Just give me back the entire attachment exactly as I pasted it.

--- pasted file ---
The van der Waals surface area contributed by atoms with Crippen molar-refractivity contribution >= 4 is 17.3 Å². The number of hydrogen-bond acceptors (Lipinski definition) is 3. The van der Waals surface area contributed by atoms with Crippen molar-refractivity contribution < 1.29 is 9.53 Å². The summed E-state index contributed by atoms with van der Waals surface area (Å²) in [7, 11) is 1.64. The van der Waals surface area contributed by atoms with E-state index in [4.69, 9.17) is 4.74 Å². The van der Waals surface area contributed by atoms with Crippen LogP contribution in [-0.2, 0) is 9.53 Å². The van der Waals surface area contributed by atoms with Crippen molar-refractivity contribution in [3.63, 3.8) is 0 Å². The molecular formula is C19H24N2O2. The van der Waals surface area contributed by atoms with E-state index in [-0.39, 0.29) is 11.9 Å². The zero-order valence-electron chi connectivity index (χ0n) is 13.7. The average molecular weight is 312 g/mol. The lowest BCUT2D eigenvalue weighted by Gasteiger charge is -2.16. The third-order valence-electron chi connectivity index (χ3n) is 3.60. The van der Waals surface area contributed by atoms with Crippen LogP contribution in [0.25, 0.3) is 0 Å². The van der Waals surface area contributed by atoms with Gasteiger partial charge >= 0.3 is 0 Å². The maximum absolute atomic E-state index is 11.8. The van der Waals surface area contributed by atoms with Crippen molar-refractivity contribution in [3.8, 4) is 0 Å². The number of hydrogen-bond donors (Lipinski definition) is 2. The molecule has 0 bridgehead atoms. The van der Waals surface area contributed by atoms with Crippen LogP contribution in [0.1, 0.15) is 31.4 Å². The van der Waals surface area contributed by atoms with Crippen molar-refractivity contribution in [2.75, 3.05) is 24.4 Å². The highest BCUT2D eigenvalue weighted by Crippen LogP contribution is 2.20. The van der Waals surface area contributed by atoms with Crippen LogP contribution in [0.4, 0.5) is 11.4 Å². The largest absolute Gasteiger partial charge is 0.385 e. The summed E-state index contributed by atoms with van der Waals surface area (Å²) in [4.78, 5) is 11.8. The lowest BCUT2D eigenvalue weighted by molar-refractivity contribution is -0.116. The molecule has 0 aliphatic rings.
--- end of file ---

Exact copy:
The van der Waals surface area contributed by atoms with Crippen molar-refractivity contribution >= 4 is 17.3 Å². The number of hydrogen-bond acceptors (Lipinski definition) is 3. The van der Waals surface area contributed by atoms with Crippen molar-refractivity contribution < 1.29 is 9.53 Å². The summed E-state index contributed by atoms with van der Waals surface area (Å²) in [7, 11) is 1.64. The van der Waals surface area contributed by atoms with E-state index in [4.69, 9.17) is 4.74 Å². The van der Waals surface area contributed by atoms with Crippen LogP contribution in [-0.2, 0) is 9.53 Å². The van der Waals surface area contributed by atoms with Crippen molar-refractivity contribution in [3.63, 3.8) is 0 Å². The molecular formula is C19H24N2O2. The van der Waals surface area contributed by atoms with E-state index in [-0.39, 0.29) is 11.9 Å². The zero-order valence-electron chi connectivity index (χ0n) is 13.7. The average molecular weight is 312 g/mol. The lowest BCUT2D eigenvalue weighted by Gasteiger charge is -2.16. The third-order valence-electron chi connectivity index (χ3n) is 3.60. The van der Waals surface area contributed by atoms with Crippen LogP contribution in [0.25, 0.3) is 0 Å². The van der Waals surface area contributed by atoms with Gasteiger partial charge >= 0.3 is 0 Å². The maximum absolute atomic E-state index is 11.8. The van der Waals surface area contributed by atoms with Crippen molar-refractivity contribution in [3.8, 4) is 0 Å². The number of hydrogen-bond donors (Lipinski definition) is 2. The molecule has 0 bridgehead atoms. The van der Waals surface area contributed by atoms with Crippen LogP contribution in [0.1, 0.15) is 31.4 Å². The van der Waals surface area contributed by atoms with Crippen molar-refractivity contribution in [2.75, 3.05) is 24.4 Å². The highest BCUT2D eigenvalue weighted by Crippen LogP contribution is 2.20. The van der Waals surface area contributed by atoms with Crippen LogP contribution in [0.4, 0.5) is 11.4 Å². The largest absolute Gasteiger partial charge is 0.385 e. The summed E-state index contributed by atoms with van der Waals surface area (Å²) in [4.78, 5) is 11.8. The lowest BCUT2D eigenvalue weighted by molar-refractivity contribution is -0.116. The molecule has 0 aliphatic rings.